Chair in Economic Policy

Theory of endogenous growth

  • Type: Lecture / Exercise
  • Target group: M. Sc.
  • Semester: WS
  • Lecturer: Prof. Dr. Ingrid Ott
  • SWS: 2
  • ECTS: 4,5
Prerequisites

Recommendations:

Basic knowledge of micro- and macroeconomics is assumed, as taught in the courses Economics I [2600012], and Economics II [2600014]. In addition, an interest in quantitative-mathematical modeling is required.

Bibliography

Excerpt:

  • Acemoglu, D. (2008): Introduction to modern economic growth. Princeton University Press, New Jersey.
  • Aghion, P., Howitt, P. (2009): Economics of growth, MIT-Press, Cambridge/MA.
  • Barro, R.J., Sala-I-Martin, X. (2003): Economic Growth. MIT-Press, Cambridge/MA.
  • Sydsaeter, K., Hammond, P. (2008): Essential mathematics for economic analysis. Prentice Hall International, Harlow.
  • Sydsæter, K., Hammond, P., Seierstad, A., Strom, A., (2008): Further Mathematics for Economic Analysis, Second Edition, Pearson Education Limited, Essex.
Content of teaching
  • Basic models of endogenous growth
  • Human capital and economic growth
  • Modelling of technological progress
  • Diversity Models
  • Schumpeterian growth
  • Directional technological progress
  • Diffusion of technologies
Workload

The total workload for this course is approximately 135.0 hours. For further information see German version.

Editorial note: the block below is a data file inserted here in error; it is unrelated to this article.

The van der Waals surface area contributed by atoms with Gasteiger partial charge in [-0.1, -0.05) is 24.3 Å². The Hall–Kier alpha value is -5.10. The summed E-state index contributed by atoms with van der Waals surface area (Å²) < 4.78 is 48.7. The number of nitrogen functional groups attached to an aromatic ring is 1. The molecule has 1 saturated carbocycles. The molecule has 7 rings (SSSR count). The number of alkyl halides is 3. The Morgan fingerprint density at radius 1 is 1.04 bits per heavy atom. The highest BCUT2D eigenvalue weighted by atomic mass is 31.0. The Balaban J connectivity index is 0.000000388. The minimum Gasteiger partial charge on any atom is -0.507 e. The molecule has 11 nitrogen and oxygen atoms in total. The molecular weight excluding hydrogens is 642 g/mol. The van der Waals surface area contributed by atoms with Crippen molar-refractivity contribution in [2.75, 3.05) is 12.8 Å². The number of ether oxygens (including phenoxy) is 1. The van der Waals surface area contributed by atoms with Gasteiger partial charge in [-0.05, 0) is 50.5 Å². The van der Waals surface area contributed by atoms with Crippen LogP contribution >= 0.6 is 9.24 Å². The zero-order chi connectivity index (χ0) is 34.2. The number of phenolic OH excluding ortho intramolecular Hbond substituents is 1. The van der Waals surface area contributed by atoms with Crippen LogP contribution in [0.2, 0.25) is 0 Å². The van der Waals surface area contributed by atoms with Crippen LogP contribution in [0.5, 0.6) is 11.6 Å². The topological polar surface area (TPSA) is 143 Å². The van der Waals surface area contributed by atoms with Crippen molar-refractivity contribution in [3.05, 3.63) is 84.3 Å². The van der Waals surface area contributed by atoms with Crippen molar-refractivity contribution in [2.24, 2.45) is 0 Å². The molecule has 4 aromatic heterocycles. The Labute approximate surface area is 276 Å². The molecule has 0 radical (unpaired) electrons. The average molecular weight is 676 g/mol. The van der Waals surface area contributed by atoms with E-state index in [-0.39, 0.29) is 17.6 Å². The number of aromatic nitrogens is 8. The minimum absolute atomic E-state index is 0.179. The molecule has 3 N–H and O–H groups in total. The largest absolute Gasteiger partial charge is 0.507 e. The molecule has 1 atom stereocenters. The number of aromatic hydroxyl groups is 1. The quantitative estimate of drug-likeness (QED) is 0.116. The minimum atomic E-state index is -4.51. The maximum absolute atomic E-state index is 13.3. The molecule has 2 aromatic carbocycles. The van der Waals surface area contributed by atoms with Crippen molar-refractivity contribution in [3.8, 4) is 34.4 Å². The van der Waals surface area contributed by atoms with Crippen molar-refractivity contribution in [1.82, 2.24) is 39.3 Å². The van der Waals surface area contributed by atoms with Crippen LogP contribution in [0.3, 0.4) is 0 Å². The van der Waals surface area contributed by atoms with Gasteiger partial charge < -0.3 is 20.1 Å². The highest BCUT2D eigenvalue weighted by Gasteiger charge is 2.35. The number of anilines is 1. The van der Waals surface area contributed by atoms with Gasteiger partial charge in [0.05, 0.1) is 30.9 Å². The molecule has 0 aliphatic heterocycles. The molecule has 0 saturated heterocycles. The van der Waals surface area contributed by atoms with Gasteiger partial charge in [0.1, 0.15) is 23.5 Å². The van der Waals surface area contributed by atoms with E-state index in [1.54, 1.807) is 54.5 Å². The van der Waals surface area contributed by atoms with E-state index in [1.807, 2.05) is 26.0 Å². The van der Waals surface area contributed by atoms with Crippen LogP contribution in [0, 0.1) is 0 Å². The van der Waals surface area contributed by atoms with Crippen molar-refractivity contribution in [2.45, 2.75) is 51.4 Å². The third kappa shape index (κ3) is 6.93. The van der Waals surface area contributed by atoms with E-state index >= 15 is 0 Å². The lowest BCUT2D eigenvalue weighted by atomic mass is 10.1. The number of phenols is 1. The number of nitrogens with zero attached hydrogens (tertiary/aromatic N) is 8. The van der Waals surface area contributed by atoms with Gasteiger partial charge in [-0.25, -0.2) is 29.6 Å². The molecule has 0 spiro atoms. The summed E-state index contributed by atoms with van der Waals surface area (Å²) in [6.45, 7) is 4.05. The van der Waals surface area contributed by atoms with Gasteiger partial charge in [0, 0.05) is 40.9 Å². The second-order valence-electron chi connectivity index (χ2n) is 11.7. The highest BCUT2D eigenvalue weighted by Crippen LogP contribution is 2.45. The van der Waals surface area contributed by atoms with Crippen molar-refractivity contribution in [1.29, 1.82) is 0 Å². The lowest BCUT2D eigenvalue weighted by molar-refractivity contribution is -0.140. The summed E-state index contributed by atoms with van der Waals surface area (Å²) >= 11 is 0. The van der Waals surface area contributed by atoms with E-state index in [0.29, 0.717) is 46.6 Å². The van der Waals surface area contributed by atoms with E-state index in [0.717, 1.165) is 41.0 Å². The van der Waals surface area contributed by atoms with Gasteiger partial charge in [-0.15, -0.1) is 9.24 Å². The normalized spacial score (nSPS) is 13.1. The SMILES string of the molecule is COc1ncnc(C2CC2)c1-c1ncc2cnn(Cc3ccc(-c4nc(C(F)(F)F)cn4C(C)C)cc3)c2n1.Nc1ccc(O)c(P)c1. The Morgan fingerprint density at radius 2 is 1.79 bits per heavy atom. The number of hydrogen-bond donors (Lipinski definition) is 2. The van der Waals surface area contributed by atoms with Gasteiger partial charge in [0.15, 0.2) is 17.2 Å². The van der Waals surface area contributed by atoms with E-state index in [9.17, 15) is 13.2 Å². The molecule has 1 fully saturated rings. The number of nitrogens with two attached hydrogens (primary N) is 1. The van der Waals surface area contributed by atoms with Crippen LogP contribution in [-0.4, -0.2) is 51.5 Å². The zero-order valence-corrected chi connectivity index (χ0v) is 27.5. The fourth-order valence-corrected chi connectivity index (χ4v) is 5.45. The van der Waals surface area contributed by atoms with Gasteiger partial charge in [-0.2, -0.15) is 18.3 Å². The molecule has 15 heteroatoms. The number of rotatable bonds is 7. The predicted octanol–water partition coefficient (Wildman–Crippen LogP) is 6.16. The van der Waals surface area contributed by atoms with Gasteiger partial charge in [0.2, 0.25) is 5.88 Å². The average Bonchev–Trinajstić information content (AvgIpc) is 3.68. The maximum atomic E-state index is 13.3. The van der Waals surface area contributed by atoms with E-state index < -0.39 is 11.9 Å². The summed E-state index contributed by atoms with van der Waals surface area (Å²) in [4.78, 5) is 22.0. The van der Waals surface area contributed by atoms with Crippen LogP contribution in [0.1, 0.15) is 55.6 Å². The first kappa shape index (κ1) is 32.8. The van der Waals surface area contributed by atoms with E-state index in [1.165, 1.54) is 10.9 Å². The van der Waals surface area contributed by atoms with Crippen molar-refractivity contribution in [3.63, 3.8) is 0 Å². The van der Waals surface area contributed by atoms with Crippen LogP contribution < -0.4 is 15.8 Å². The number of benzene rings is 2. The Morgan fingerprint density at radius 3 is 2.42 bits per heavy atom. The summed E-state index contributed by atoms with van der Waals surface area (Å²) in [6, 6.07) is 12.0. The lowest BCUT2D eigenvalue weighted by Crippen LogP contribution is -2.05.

Aim

Students shall be given the ability to understand, analyze and evaluate selected models of endogenous growth theory.

Exam description

The assessment consists of a written exam (60 min) according to Section 4(2), 1 of the examination regulation. The exam takes place in every semester. Re-examinations are offered at every ordinary examination date.

Students will be given the opportunity of writing and presenting a short paper during the lecture time to achieve a bonus on the exam grade. If the mandatory credit point exam is passed, the awarded bonus points will be added to the regular exam points. A deterioration is not possible by definition, and a grade does not necessarily improve, but is very likely to (not every additional point improves the total number of points, since a grade can not become better than 1). The voluntary elaboration of such a paper can not countervail a fail in the exam.